When the summer winds begin to blow, Jerry Hall's front yard becomes a scrap-metal orchestra. Characters fashioned from water heaters and coffee cans rattle and sway to generate a tumult of dinks and clangs. It's a metallic symphony. Up above, a stick figure pedals a bicycle. Over there, what may or may not be a police officer swings from a tree. Around the corner, a turbine-vent robot lugs a golf bag full of flowers while a 7-foot monster inadvertently falls over and devours a child in a school desk.
Jerry calls it his World of Imagination. It's a land of propane-tank caterpillars, chrome-bumper dog beasts and muffler-proboscis ... whatevers. It started with just a few simple gunfighters, fabricated using Jerry's experience as a heavy-equipment welder, but soon grew into a motley cast that took up the whole lawn, as well as the trees and part of the roof.
These days, Jerry runs a landscaping business, a logical career choice given his outdoor decorating skills, though he admits he doesn't pull this kind of job with his clients.
"No," he laughs, "I can't get this carried away with the people I deal with."
He does, however, do the odd commission for the right person. In the past, he's sold his work through various galleries, but gave up the organized art scene when it stopped being fun.
"They jack up the prices so high and you never even get to meet the people," he says. "One gallery was telling me what color to paint them, and all this, where it took away the fun part — the imagination part of it."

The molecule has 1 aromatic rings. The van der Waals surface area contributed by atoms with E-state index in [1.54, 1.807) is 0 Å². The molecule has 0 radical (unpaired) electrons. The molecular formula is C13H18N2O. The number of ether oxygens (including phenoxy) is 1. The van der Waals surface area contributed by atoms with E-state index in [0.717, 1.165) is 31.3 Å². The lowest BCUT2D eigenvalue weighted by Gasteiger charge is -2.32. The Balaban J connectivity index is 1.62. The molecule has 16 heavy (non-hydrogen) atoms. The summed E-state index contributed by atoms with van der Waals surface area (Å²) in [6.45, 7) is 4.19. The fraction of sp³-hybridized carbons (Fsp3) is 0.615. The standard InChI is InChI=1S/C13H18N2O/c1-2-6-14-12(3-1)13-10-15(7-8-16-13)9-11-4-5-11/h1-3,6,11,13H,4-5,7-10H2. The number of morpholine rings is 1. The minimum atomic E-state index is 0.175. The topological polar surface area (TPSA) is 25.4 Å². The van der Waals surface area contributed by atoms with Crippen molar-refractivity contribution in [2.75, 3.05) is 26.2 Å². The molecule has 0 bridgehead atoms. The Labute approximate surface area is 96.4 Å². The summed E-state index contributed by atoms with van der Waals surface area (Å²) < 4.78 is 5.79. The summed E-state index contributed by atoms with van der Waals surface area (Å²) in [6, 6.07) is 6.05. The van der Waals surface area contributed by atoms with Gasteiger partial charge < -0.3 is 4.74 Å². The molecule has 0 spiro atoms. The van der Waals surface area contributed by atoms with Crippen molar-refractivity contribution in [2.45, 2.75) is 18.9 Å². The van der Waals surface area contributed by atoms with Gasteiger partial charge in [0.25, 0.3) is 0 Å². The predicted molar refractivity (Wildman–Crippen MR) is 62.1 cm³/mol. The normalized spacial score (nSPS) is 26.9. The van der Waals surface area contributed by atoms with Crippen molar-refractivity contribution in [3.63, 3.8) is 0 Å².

Anymore, he mostly creates for himself.
He's had only a modest amount of trouble with his menagerie over the years. Jerry's first mailbox, a cowboy, kept getting run over. More awkward was when somebody kept coming by to pants him. (The cowboy, not Jerry.)
The cowpoke has since been replaced with something less vulnerable and more naked. A couple of times the city complained about the characters' proximity to the curb, insisting Jerry clear the 3-foot right-of-way, but eventually eased off and just told him to free the corner. He complied, but over the course of a year, he gradually moved things back. The neighbors love the place. The artist's only real enemy is rust.
Eventually, Jerry's creativity flooded in through the front door and started taking over his living room.
"I just don't like plain walls," he says, referring to the more than 40,000 multicolored marbles and glass pebbles that cover nearly every vertical surface.
He buys Liquid Nails by the can, which he uses to painstakingly glue the beads on one by one and create detailed patterns and characters. Unfortunately, the display isn't viewable by the public, but Jerry says he soon might move into a rear extension and open the front of the house as a gallery. "I like to make people happy and smile," he says. That would certainly do it.
One gets the feeling that if Jerry had his way, everybody would express the same sort of creativity and individuality. With just a hint of frustration in his voice, he says, "I try to explain to people they all have imaginations, but people are scared to use their imaginations."
In an age of increasingly homogeneous neighborhoods and despotic homeowners' associations, maybe it's time we all took Jerry's advice.